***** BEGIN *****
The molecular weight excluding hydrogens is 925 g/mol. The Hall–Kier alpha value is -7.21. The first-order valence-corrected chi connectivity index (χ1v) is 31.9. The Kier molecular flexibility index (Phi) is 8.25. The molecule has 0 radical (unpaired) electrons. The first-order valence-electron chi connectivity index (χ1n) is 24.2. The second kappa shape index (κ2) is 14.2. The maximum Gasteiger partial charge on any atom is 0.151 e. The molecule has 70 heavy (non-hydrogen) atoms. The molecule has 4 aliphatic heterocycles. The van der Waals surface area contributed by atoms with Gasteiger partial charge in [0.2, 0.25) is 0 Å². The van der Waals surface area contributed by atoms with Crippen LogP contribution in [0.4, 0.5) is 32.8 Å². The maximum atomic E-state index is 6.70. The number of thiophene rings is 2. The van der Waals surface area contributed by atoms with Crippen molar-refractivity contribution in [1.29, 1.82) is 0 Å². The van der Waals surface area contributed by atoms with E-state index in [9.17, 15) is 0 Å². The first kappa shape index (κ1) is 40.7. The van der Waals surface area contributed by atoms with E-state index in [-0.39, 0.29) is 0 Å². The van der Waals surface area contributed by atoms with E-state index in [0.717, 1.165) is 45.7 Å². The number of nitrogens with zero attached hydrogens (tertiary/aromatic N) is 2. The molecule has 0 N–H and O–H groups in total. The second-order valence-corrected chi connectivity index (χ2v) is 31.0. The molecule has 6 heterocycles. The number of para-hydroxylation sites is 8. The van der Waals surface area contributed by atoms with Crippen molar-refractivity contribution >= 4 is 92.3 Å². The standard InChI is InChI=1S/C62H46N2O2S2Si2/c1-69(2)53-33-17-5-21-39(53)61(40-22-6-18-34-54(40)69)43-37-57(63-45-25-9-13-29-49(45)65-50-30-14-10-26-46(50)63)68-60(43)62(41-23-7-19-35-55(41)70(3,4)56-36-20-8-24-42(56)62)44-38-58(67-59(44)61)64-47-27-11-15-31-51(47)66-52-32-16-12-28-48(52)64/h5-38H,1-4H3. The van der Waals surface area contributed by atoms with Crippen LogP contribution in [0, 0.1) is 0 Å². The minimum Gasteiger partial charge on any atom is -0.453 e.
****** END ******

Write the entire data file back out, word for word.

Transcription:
The molecular weight excluding hydrogens is 925 g/mol. The Hall–Kier alpha value is -7.21. The first-order valence-corrected chi connectivity index (χ1v) is 31.9. The Kier molecular flexibility index (Phi) is 8.25. The molecule has 0 radical (unpaired) electrons. The first-order valence-electron chi connectivity index (χ1n) is 24.2. The second kappa shape index (κ2) is 14.2. The maximum Gasteiger partial charge on any atom is 0.151 e. The molecule has 70 heavy (non-hydrogen) atoms. The molecule has 4 aliphatic heterocycles. The van der Waals surface area contributed by atoms with Gasteiger partial charge in [0.2, 0.25) is 0 Å². The van der Waals surface area contributed by atoms with Crippen LogP contribution in [0.4, 0.5) is 32.8 Å². The maximum atomic E-state index is 6.70. The number of thiophene rings is 2. The van der Waals surface area contributed by atoms with Crippen molar-refractivity contribution in [1.29, 1.82) is 0 Å². The van der Waals surface area contributed by atoms with E-state index in [9.17, 15) is 0 Å². The first kappa shape index (κ1) is 40.7. The van der Waals surface area contributed by atoms with E-state index in [-0.39, 0.29) is 0 Å². The van der Waals surface area contributed by atoms with E-state index in [0.717, 1.165) is 45.7 Å². The number of nitrogens with zero attached hydrogens (tertiary/aromatic N) is 2. The molecule has 0 N–H and O–H groups in total. The second-order valence-corrected chi connectivity index (χ2v) is 31.0. The molecule has 6 heterocycles. The number of para-hydroxylation sites is 8. The van der Waals surface area contributed by atoms with Crippen molar-refractivity contribution >= 4 is 92.3 Å². The standard InChI is InChI=1S/C62H46N2O2S2Si2/c1-69(2)53-33-17-5-21-39(53)61(40-22-6-18-34-54(40)69)43-37-57(63-45-25-9-13-29-49(45)65-50-30-14-10-26-46(50)63)68-60(43)62(41-23-7-19-35-55(41)70(3,4)56-36-20-8-24-42(56)62)44-38-58(67-59(44)61)64-47-27-11-15-31-51(47)66-52-32-16-12-28-48(52)64/h5-38H,1-4H3. The van der Waals surface area contributed by atoms with Crippen LogP contribution in [0, 0.1) is 0 Å². The minimum Gasteiger partial charge on any atom is -0.453 e.